I am conscious that some in the industry are now on the lobby, hoping to phase in the introduction further out—in other words, instead of introducing the scheme from 2011, maybe going out to 2013. They say that the process has been tardy—I will not say that the government has been tardy; the process has been tardy—and that they need a full five years from the inception of the project to reach a maturity where the project becomes profitable. Because the government has been slow to put this into effect, while the date of 2011 gave those in the industry five years when the agreement was made, it does not now give them those five years. If the government wants to bring that debate to the table, we will be happy to hear those arguments as well, but at the moment I am assuming that there is no intention to do so and the government is sticking to the proposals as they are contained in the bill.
On that point, the industry is also complaining about the phasing out of import competition. This bill is not specific to that, because the government does not need legislation now to begin to reduce that customs levy on imported ethanol and biodiesel. It will not need to do so until 2011. The Minister for Revenue and Assistant Treasurer has kindly written to me in response to some questions I asked on an earlier bill about the parity between domestically produced biodiesels and imported fuel, and he has confirmed that, by the end of this phase-in period, imported ethanol and biodiesel will face the same taxation regime as domestically produced ethanol and biodiesel.
I am not sure that the industry was aware of or fully conscious of that when we reached this agreement on the phasing in of this taxation regime. I am not criticising it per se; I think a bit of import competition can be a good thing, and to those who want to mandate ethanol I say that we need imports if we are ever to reach 10 per cent market share. The domestic industry, in my view, would never reach that level of supply. But, having confirmed that the tax regimes will be equivalent after the phasing in of this regime, I want the minister now to confirm that that means he is going to reduce the customs levy rather than provide offshore producers with the production subsidy. I would assume that it means a reduction in the customs levy, but I would like him to confirm that for the House—as obvious as the question might be—because I think the industry needs to have absolute clarity on that point. I remind the Minister for Revenue and Assistant Treasurer that I pose those questions to him and that the opposition is considering amending the bill in the consideration in detail stage to make the new arrangements for business permanent so that business, particularly small to medium businesses, will have a choice. I move:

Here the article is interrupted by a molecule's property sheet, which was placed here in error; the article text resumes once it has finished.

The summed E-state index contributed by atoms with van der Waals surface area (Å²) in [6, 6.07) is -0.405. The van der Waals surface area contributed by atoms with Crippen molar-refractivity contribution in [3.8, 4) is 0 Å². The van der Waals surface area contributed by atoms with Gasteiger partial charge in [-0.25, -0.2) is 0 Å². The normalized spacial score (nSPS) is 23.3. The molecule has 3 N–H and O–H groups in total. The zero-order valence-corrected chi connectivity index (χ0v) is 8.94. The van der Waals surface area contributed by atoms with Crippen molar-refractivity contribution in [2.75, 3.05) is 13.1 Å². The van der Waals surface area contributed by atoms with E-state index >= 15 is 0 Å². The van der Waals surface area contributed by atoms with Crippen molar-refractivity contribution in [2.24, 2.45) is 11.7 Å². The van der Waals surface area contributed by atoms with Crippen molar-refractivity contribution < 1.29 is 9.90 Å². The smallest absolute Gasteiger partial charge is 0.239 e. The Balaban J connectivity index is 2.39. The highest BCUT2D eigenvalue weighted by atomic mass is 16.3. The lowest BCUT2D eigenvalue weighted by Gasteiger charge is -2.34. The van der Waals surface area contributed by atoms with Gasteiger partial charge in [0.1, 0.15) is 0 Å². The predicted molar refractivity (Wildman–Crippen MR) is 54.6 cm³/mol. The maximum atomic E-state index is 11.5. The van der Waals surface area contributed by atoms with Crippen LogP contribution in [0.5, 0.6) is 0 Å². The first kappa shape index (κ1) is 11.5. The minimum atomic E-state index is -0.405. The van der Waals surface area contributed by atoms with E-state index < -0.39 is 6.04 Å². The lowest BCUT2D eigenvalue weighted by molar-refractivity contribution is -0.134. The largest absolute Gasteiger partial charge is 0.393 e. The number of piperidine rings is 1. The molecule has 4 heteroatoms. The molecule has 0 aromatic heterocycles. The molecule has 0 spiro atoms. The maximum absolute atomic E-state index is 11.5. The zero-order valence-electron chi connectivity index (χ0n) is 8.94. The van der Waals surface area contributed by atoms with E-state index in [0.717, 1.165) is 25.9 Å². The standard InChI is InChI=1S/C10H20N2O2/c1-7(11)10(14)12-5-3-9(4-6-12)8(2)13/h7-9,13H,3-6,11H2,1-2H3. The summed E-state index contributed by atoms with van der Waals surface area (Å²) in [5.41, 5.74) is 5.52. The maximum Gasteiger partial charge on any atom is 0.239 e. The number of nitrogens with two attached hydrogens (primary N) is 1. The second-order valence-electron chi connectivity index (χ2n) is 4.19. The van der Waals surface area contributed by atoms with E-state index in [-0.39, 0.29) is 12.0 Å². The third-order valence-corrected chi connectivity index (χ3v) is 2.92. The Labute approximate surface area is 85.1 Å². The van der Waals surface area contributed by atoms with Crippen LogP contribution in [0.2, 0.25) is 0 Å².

That all words after “That” be omitted with a view to substituting the following words:“whilst not declining to give the bill a second reading, the House:
- condemns the Government for failing to properly consult with commercial fuel users on the appropriate model for payment of fuel tax;
- condemns the Government for circulating major amendments less than two hours before debate on the Bill is to be resumed;
- calls upon the Government to reduce our dependency on foreign oil and to promote:
- existing alternatives like liquid petroleum gas, ethanol and biodiesel;